Michael Brown and the politics of racism

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When Barack Obama was elected president in 2008, progressives were overcome with optimism. Finally it seemed as if America was entering a post-racial era. Martin Luther King, Jr.’s dream of an America where people are not judged by the color of their skin felt within reach. 

But progressives failed to factor in how deep and visceral the roots of racism are in America. Progressives don’t tune in to the right-wing echo chamber or attend tea party rallies. So we were naïvely unprepared for the “take back our country” rhetoric that came to dominate right-wing politics. And we were aghast at the escalating vehemence of the war against what remains of the nation’s social safety net — a war that’s supported by poor whites even though they comprise 42 percent of the people who utilize public-assistance programs.

We never imagined that so many poor whites would derive more pleasure from looking down on people of color than from being able to provide their children with health care or a college education. Nor did we imagine that so many poor white conservatives would give a free pass to the billionaires who brought the world’s economy to its knees, destroying their own futures. 

But by the time yet another unarmed black man was fatally shot in Ferguson, Missouri, earlier this month, we knew exactly what to expect. We were not surprised that Ferguson police rolled in with military assault vehicles and battleground weaponry to quell demonstrations and lootings. We expected that conservative whites would respond with outrage directed not at the slaying of 18-year-old Michael Brown but rather at the local black community’s anger over the shooting. We knew it was inevitable that the conservative spin machine would gin up to try justifying Brown’s death even before Ferguson’s wily police chief released a surveillance video of him allegedly robbing a convenience store.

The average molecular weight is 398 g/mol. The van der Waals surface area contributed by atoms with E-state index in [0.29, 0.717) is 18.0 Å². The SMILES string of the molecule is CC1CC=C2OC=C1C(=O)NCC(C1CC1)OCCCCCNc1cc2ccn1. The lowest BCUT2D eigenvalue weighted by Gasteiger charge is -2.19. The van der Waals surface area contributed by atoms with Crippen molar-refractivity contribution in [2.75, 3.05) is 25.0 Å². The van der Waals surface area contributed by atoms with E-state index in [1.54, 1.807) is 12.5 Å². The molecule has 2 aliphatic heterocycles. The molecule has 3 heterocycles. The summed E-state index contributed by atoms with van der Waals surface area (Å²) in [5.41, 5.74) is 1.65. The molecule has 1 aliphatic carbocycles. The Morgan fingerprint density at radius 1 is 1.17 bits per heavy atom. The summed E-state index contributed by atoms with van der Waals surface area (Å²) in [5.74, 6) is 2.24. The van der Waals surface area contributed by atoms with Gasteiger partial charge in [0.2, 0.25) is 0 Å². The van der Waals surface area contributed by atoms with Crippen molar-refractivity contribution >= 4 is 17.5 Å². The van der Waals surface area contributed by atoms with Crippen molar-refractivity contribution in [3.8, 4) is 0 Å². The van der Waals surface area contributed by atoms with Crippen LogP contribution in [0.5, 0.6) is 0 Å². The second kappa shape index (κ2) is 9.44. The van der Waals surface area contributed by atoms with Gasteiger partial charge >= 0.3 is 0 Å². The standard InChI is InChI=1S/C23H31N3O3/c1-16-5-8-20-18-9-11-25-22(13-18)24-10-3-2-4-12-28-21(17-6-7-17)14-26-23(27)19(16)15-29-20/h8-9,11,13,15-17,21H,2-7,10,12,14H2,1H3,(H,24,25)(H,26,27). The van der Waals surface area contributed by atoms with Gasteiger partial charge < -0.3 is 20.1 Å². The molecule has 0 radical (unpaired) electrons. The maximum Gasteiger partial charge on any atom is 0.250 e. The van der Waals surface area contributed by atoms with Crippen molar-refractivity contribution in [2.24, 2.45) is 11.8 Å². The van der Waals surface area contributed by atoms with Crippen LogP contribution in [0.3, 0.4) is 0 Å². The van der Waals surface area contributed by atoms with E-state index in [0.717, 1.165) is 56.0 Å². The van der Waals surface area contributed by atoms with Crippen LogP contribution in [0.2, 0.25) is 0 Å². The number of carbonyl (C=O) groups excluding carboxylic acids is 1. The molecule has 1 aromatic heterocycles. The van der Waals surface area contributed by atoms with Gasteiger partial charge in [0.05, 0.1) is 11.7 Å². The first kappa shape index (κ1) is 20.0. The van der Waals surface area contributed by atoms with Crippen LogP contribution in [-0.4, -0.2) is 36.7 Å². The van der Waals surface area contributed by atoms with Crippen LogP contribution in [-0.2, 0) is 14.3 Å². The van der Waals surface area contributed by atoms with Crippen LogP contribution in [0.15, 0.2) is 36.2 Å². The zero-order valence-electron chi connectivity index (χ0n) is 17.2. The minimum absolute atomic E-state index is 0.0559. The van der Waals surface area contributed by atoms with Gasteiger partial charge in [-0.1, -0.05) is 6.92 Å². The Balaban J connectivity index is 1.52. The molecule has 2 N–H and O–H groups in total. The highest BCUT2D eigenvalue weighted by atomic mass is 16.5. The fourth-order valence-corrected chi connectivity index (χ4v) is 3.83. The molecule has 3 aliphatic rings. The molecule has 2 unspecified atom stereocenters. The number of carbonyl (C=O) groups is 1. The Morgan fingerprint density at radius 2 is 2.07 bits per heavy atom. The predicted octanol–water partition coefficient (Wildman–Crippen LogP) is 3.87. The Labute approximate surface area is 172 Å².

Our black president has been a dream-come-true for Republicans who’ve vowed allegiance to Wall Street and displayed disdain for Main Street. Ever since Obama’s election, corporate-backed Republicans have craftily exploited racism to bridge the economic gap and unite poor whites with their wealthy cousins.

Michael Brown is one of four unarmed black men who have been killed by police in the past month. Police or vigilantes kill an unarmed black man in America every 28 hours, according to a study by the Malcolm X Grassroots Movement that divided the number of such victims in the past year by the number of hours. 

We hope the increasing attention being paid to the killing of unarmed blacks in America will prompt more people of color and their progressive supporters to vote in November. But we fear the reverse will happen — that more racist whites will rush to the polls, propelled by their reinvigorated fear of blacks conjured by the turmoil in Ferguson.

After enduring six years of unprecedented right-wing extremism in the wake of Obama’s election, we are no longer naïve. Racism is clearly the most effective card that leaders on the political right have to play, and they will continue to use it without apology. They’ve replaced the “N”-word with more polite wterms such as “inner-city blacks” and “urban youth,” but the evil of racism is as strong among them today as it’s ever been.